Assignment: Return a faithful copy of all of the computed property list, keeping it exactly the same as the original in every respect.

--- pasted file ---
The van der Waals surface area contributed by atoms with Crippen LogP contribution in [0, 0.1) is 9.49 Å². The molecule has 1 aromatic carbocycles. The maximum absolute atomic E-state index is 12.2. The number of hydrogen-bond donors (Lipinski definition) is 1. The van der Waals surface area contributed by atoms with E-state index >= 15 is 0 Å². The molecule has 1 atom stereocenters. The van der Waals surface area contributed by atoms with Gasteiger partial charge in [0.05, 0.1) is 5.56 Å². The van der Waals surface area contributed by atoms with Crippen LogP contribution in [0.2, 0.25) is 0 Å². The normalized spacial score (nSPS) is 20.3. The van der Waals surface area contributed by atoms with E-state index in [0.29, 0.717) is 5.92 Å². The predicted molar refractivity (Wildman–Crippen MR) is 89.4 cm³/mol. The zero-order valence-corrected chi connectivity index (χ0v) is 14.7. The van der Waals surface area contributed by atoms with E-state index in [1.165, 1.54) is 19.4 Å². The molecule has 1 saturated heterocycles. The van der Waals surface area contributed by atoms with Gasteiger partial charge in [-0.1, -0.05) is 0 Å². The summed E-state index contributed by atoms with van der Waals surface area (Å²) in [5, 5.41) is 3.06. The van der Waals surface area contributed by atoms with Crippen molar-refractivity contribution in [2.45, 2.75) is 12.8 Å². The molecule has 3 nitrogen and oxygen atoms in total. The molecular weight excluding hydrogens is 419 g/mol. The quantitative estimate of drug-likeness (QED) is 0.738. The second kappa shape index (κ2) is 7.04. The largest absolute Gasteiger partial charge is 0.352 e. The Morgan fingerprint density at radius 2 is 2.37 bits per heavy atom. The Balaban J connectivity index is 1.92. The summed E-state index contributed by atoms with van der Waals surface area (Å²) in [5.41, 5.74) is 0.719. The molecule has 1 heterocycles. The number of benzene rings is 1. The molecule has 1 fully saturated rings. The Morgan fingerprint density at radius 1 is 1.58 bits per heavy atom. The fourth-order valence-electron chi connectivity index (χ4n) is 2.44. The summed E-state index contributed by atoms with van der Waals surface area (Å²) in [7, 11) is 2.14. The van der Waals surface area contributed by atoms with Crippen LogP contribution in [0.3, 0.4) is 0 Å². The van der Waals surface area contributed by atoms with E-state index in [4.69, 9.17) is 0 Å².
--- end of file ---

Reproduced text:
The van der Waals surface area contributed by atoms with Crippen LogP contribution in [0, 0.1) is 9.49 Å². The molecule has 1 aromatic carbocycles. The maximum absolute atomic E-state index is 12.2. The number of hydrogen-bond donors (Lipinski definition) is 1. The van der Waals surface area contributed by atoms with E-state index >= 15 is 0 Å². The molecule has 1 atom stereocenters. The van der Waals surface area contributed by atoms with Gasteiger partial charge in [0.05, 0.1) is 5.56 Å². The van der Waals surface area contributed by atoms with Crippen LogP contribution in [0.2, 0.25) is 0 Å². The normalized spacial score (nSPS) is 20.3. The van der Waals surface area contributed by atoms with E-state index in [0.29, 0.717) is 5.92 Å². The predicted molar refractivity (Wildman–Crippen MR) is 89.4 cm³/mol. The zero-order valence-corrected chi connectivity index (χ0v) is 14.7. The van der Waals surface area contributed by atoms with E-state index in [1.165, 1.54) is 19.4 Å². The molecule has 1 saturated heterocycles. The van der Waals surface area contributed by atoms with Gasteiger partial charge in [-0.1, -0.05) is 0 Å². The summed E-state index contributed by atoms with van der Waals surface area (Å²) in [5, 5.41) is 3.06. The van der Waals surface area contributed by atoms with Crippen molar-refractivity contribution in [2.45, 2.75) is 12.8 Å². The molecule has 3 nitrogen and oxygen atoms in total. The molecular weight excluding hydrogens is 419 g/mol. The quantitative estimate of drug-likeness (QED) is 0.738. The second kappa shape index (κ2) is 7.04. The largest absolute Gasteiger partial charge is 0.352 e. The Morgan fingerprint density at radius 2 is 2.37 bits per heavy atom. The Balaban J connectivity index is 1.92. The summed E-state index contributed by atoms with van der Waals surface area (Å²) in [5.41, 5.74) is 0.719. The molecule has 1 heterocycles. The number of benzene rings is 1. The molecule has 1 fully saturated rings. The Morgan fingerprint density at radius 1 is 1.58 bits per heavy atom. The fourth-order valence-electron chi connectivity index (χ4n) is 2.44. The summed E-state index contributed by atoms with van der Waals surface area (Å²) in [7, 11) is 2.14. The van der Waals surface area contributed by atoms with Crippen LogP contribution in [0.3, 0.4) is 0 Å². The van der Waals surface area contributed by atoms with E-state index in [4.69, 9.17) is 0 Å².